For 70-year-old Kamini Devi and her friend Sushila Bala coming to Mahesh from Nabadwip every year to attend the Rath Yatra is a ritual. The two neighbours along with hundreds of others throng the Jagannath Temple in Hooghly district’s Serampore to witness the biggest and the oldest chariot festival in West Bengal. While the celebration at Puri in Odisha have been synonymous with the Rath Yatras around the world, the one at Mahesh too is significant enough to have its own history. Having been celebrated since 1396, this year marks its 623rd edition.
Referred to as ‘Naba Nilachal’, meaning new Puri, and considered to be the second oldest chariot festival in the world, Mahesh draws a gathering of over two lakh devotees every year. It is said that once Sri Chaitanya, an ardent Jagannath devotee – on his way to Puri – visited the temple at Mahesh, where he lost his sense and attained deep samadhi. The area was then christened Naba Nilachal.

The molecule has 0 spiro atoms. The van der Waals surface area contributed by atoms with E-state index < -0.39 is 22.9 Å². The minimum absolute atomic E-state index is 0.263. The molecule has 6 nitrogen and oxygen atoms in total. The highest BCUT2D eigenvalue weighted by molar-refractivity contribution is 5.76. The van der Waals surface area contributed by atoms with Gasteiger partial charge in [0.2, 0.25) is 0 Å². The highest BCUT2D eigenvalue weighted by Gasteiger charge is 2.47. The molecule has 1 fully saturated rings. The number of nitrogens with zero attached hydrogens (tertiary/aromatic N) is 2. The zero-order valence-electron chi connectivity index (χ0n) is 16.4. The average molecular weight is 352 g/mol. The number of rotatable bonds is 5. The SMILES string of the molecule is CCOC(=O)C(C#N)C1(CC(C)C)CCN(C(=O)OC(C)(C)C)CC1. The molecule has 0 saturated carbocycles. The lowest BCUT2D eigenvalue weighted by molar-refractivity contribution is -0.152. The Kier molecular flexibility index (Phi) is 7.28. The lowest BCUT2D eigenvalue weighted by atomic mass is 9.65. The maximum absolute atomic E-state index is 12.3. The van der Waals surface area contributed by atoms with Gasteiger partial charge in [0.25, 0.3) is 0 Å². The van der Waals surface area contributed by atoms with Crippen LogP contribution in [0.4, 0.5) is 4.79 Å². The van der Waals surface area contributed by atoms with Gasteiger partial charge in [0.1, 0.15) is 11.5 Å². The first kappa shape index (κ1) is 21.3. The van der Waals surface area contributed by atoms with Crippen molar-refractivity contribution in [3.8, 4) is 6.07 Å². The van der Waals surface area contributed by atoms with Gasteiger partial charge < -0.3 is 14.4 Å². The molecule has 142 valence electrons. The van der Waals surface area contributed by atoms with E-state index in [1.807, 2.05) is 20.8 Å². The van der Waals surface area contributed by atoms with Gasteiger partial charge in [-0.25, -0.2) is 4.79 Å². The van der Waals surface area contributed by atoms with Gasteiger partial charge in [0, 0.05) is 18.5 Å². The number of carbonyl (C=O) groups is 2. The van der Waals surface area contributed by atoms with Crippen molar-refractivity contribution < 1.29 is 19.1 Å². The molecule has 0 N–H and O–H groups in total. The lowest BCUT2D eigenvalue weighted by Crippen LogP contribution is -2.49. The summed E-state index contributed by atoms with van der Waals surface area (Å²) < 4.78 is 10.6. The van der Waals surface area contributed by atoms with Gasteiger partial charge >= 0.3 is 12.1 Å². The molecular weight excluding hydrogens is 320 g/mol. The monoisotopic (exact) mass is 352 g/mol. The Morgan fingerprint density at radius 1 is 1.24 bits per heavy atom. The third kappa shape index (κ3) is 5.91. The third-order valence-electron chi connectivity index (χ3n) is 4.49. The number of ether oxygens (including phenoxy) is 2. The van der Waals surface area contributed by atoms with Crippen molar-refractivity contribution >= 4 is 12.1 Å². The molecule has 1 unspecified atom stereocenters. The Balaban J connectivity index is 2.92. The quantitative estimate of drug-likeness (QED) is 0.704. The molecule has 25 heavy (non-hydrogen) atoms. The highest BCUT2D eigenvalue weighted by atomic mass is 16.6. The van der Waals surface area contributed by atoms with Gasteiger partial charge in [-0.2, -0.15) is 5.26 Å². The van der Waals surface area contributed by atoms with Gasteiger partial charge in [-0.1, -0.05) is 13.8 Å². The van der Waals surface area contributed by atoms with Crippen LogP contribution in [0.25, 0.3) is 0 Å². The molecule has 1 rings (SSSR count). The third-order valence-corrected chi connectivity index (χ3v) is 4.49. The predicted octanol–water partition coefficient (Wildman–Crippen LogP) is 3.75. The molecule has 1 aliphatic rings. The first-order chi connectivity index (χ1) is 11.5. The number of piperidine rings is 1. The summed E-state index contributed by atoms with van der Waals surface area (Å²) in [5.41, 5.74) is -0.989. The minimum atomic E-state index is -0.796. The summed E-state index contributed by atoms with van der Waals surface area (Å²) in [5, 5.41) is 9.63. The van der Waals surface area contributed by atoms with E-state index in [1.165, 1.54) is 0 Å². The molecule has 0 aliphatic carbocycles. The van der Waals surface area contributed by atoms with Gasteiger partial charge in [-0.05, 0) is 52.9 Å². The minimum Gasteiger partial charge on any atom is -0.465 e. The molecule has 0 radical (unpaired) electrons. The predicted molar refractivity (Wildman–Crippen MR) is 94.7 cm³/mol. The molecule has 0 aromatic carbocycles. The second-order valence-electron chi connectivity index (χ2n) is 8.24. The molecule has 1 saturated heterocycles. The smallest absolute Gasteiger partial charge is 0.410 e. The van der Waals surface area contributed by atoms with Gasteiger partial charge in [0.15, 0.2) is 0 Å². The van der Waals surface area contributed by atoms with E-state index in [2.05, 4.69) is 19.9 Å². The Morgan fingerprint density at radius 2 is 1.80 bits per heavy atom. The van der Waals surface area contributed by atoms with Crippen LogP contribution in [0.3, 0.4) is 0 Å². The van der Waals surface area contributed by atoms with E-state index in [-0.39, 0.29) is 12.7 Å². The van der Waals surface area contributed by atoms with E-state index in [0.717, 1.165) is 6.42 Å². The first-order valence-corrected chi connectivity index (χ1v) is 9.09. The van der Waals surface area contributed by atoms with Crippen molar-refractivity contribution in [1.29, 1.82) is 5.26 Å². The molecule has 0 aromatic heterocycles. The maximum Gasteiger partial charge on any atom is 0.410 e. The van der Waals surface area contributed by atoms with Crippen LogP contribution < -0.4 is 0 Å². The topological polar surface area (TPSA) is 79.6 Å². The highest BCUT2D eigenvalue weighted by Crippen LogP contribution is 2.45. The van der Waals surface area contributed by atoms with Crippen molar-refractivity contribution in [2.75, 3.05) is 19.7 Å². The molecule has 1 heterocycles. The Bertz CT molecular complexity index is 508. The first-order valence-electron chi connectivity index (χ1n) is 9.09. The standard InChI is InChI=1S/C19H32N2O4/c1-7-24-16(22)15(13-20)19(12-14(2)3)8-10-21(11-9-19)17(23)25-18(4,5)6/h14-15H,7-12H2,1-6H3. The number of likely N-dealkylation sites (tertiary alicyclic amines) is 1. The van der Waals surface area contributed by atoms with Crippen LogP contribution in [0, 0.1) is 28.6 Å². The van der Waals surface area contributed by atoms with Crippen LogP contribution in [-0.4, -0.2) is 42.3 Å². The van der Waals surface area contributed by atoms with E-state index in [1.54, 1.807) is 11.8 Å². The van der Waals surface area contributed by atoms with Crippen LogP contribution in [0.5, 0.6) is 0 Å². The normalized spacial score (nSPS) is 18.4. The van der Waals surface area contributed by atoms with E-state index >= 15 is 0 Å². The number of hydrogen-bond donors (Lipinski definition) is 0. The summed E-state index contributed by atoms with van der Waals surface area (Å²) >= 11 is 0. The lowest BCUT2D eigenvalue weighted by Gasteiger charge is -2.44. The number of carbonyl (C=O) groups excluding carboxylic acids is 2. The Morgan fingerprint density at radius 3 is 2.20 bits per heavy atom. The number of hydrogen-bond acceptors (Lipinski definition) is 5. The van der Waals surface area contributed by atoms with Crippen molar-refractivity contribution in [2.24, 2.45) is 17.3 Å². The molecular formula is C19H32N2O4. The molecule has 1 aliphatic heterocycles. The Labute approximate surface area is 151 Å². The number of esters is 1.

Not far away from the main town of Kolkata, amid the hustle-bustle of the GT Roads stands the 600-year-old temple with an interesting story. According to the temple’s priest, Bengali sadhu Drubananda Brahmachari was once denied the chance to offer ‘bhog’ (food offerings) to Lord Jagannath at Puri. Dejected, the sage went on a fast until death. It is said after a few days, Lord Jagannath came in his dreams and told him to stop fasting and that he too wanted to have ‘bhog’ from his disciple. Urging Drubananda to go to Mahesh, he promised to send daru-brahma (neem trunk) by the river to make idols.
The sage then returned to Mahesh and began his ‘sadhana’ by the banks of the Hoogly river and on a rainy night found the trunk to make the idols of Balarama, Jagannath and Subhadra. He soon established a temple in the small town. Today, the temple has been replaced by a new structure but the Rath Yatra dating back to 1396 is still on with a chariot which has been in use since 1885.